Call me crazy. Call me courageous. Either way, I did something I never ever thought I would do. I trained for and completed a triathlon. It was hard, and I wanted to quit so many times. The fact that I had the guts to sign up and train with an awesome group of women is beyond what I thought I was capable of.
Why you may ask? I had a milestone birthday. I turned 60, and I declared that this was the beginning of doing things that scare me and move me way out of my comfort zone. I also do not want to have any life regrets. The kind of shoulda’, coulda’, woulda’ regrets. Additionally, I wanted to do something to honor my mother who died too young at the age of 55.
I cried and complained a lot during training. I didn’t know how to swim, and I was afraid of deep water. I hadn’t been on a bike in over five years. I had stopped riding when I was diagnosed with cervical stenosis and arthritis. I was told cycling was not good for someone with my condition. I am happy to say that is completely false. I am also not a runner, but walking I can do. Yes, call me crazy and courageous!
I did not stop my training. I did not give up, and I did it. Now I am a triathlete! I have a new found confidence. I have always been confident but having started and completed this journey has brought me a refreshed sense of resiliency, self-worth and vibrancy.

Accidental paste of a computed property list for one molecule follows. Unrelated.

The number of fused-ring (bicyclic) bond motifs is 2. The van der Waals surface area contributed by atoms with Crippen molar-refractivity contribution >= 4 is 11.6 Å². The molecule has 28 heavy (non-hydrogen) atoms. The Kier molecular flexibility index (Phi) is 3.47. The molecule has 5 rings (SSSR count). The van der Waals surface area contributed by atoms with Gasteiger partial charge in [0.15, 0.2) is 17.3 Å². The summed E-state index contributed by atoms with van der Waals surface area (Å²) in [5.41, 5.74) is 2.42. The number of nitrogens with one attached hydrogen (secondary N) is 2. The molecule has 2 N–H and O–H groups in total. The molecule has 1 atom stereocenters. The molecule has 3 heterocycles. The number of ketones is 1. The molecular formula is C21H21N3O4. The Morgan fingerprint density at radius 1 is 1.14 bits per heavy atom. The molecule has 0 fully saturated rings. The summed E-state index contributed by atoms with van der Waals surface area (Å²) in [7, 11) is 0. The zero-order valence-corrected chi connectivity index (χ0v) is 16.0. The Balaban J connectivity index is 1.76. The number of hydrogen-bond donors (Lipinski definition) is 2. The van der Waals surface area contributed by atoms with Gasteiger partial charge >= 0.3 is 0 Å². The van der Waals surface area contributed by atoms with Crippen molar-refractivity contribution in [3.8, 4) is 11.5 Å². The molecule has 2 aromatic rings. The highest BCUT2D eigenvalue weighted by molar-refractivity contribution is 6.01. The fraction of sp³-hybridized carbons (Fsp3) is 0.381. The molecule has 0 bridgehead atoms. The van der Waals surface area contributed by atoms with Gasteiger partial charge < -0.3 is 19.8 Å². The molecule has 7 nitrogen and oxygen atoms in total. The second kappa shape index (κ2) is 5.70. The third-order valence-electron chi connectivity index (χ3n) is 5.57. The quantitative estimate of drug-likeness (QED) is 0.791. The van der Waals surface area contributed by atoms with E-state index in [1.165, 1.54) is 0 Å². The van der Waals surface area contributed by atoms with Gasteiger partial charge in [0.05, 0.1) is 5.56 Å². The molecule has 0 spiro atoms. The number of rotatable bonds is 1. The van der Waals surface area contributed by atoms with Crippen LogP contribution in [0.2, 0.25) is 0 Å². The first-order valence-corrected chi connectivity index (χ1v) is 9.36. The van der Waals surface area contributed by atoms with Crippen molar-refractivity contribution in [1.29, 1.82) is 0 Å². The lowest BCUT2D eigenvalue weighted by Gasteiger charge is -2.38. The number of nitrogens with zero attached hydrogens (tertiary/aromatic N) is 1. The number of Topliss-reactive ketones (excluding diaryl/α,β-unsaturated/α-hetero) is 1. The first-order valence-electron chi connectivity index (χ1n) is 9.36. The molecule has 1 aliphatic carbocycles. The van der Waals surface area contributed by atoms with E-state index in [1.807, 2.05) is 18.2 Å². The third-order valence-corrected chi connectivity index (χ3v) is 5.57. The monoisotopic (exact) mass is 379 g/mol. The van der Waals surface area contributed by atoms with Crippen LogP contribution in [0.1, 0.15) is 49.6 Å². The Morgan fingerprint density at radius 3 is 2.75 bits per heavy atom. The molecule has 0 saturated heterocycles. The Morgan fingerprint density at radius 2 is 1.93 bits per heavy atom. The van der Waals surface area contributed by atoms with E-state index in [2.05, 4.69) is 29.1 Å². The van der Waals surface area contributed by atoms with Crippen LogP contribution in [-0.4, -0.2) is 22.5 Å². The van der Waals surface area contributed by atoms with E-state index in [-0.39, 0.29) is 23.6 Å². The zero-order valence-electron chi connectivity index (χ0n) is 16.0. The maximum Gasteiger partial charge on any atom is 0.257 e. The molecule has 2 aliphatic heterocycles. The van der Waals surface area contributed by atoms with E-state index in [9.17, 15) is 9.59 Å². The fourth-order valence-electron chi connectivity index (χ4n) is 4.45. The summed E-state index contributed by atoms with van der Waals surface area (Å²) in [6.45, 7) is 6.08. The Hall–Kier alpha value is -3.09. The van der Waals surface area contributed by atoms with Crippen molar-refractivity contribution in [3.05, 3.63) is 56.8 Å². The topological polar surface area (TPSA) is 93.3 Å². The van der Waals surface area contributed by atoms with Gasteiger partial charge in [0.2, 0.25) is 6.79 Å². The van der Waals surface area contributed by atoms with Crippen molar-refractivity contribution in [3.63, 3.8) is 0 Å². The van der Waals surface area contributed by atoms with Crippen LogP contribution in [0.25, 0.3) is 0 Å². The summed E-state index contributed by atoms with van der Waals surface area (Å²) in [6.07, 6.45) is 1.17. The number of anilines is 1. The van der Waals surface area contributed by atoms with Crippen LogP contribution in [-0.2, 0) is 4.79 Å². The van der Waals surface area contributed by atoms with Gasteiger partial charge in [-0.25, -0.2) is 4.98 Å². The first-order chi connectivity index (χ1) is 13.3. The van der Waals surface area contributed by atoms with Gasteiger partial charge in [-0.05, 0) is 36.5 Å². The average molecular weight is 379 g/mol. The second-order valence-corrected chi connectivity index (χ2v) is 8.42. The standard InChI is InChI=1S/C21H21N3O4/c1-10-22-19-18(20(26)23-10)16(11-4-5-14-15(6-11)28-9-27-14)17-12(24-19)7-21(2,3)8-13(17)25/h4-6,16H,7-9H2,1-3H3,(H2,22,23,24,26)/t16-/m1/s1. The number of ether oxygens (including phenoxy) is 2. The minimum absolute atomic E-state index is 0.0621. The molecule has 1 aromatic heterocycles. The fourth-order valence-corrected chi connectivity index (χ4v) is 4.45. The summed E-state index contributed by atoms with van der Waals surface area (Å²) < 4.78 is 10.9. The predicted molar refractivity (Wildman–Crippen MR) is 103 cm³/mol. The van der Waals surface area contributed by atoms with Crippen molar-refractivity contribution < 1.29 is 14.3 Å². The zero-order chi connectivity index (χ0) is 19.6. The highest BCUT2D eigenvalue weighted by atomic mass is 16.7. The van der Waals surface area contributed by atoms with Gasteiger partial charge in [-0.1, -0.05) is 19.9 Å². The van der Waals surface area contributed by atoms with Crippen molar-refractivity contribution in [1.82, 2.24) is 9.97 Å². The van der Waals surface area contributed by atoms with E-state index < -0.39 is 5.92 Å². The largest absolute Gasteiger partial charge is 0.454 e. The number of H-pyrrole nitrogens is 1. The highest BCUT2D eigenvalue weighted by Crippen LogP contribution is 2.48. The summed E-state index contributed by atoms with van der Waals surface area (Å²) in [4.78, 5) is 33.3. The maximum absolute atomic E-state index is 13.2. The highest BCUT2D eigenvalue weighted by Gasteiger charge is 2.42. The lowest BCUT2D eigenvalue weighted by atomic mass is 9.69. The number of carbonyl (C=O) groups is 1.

So here is what I learned along the way.
Let’s start with the clothes. When you are training for a triathlon for the first time, you get to wear clothes that can best be described as Spanx on steroids. At first, you think I can’t wear this in public and how the hell do you breathe in it? I asked others ‘can you see through this in the tush?’ When you and the suit are wet, you need to be double jointed to get it back on. You pray you don’t have to use the bathroom after you swim! In the end, wearing a tri suit is one’s badge of courage as it demonstrates strength and resiliency.
Both the water and the road were great teachers during triathlon training. I found my way forward while facing my fears and insecurities during each practice, and on the day of the race. In the end, my fears were unfounded. I was able to rewrite my ‘old’ script, which said I was too old and not strong enough to do this.
The pool showed me how to move through with graceful persistence. I cried during many practices, and it didn’t stop me from learning. I cried a lot and cursed a lot at first because I felt embarrassed. I found wisdom and freedom in admitting to others that I didn’t know how to swim. I gave myself permission to be vulnerable without fear of ridicule. This opened myself up for new learning experiences to emerge. I now love being in the pool!
“You cannot keep running away from your fears. At some point in life you will have to build up the courage to face and overcome them.” ~Unknown
The hilly roads showed me how to be ok with tension and fake flats (roads that appear flat but are a slight continuous upgrade in terrain). Learning how to use my bicycle gears correctly was essential. Going uphill or downhill without the proper use of the gears is a disaster, and a waste of energy. The long slow and deliberate climbs tested my patience. I wanted to hurry up and get done with these slow climbs. Each time I went out to train I was amazed. Amazed at my abilities and amazed at my determination to not quit.